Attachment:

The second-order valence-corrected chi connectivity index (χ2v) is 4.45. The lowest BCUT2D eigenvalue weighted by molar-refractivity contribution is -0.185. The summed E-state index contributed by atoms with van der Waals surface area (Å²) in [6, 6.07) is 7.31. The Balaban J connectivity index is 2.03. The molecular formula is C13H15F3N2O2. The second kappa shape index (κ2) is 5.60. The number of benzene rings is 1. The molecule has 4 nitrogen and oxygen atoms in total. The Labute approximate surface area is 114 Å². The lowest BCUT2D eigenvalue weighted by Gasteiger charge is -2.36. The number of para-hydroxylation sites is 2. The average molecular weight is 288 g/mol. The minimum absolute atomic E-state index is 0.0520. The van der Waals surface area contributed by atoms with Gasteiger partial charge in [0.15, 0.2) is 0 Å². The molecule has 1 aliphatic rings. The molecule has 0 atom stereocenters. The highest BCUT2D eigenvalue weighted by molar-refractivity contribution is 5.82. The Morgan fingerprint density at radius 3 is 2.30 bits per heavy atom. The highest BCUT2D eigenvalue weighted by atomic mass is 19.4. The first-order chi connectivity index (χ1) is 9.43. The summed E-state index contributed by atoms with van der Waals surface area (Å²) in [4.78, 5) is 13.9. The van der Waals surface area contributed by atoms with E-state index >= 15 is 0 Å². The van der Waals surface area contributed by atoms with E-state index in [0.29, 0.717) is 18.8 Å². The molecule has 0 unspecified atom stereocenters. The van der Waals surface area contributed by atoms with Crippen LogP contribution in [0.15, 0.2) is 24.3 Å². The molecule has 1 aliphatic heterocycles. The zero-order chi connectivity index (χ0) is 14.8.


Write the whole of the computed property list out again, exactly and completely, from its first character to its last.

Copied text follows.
The second-order valence-corrected chi connectivity index (χ2v) is 4.45. The lowest BCUT2D eigenvalue weighted by molar-refractivity contribution is -0.185. The summed E-state index contributed by atoms with van der Waals surface area (Å²) in [6, 6.07) is 7.31. The Balaban J connectivity index is 2.03. The molecular formula is C13H15F3N2O2. The second kappa shape index (κ2) is 5.60. The number of benzene rings is 1. The molecule has 4 nitrogen and oxygen atoms in total. The Labute approximate surface area is 114 Å². The lowest BCUT2D eigenvalue weighted by Gasteiger charge is -2.36. The number of para-hydroxylation sites is 2. The average molecular weight is 288 g/mol. The minimum absolute atomic E-state index is 0.0520. The van der Waals surface area contributed by atoms with Gasteiger partial charge in [0.15, 0.2) is 0 Å². The molecule has 1 aliphatic rings. The molecule has 0 atom stereocenters. The highest BCUT2D eigenvalue weighted by molar-refractivity contribution is 5.82. The Morgan fingerprint density at radius 3 is 2.30 bits per heavy atom. The highest BCUT2D eigenvalue weighted by atomic mass is 19.4. The first-order chi connectivity index (χ1) is 9.43. The summed E-state index contributed by atoms with van der Waals surface area (Å²) in [4.78, 5) is 13.9. The van der Waals surface area contributed by atoms with E-state index >= 15 is 0 Å². The van der Waals surface area contributed by atoms with E-state index in [0.29, 0.717) is 18.8 Å². The molecule has 0 unspecified atom stereocenters. The van der Waals surface area contributed by atoms with Crippen LogP contribution in [0.15, 0.2) is 24.3 Å². The molecule has 1 aliphatic heterocycles. The zero-order chi connectivity index (χ0) is 14.8.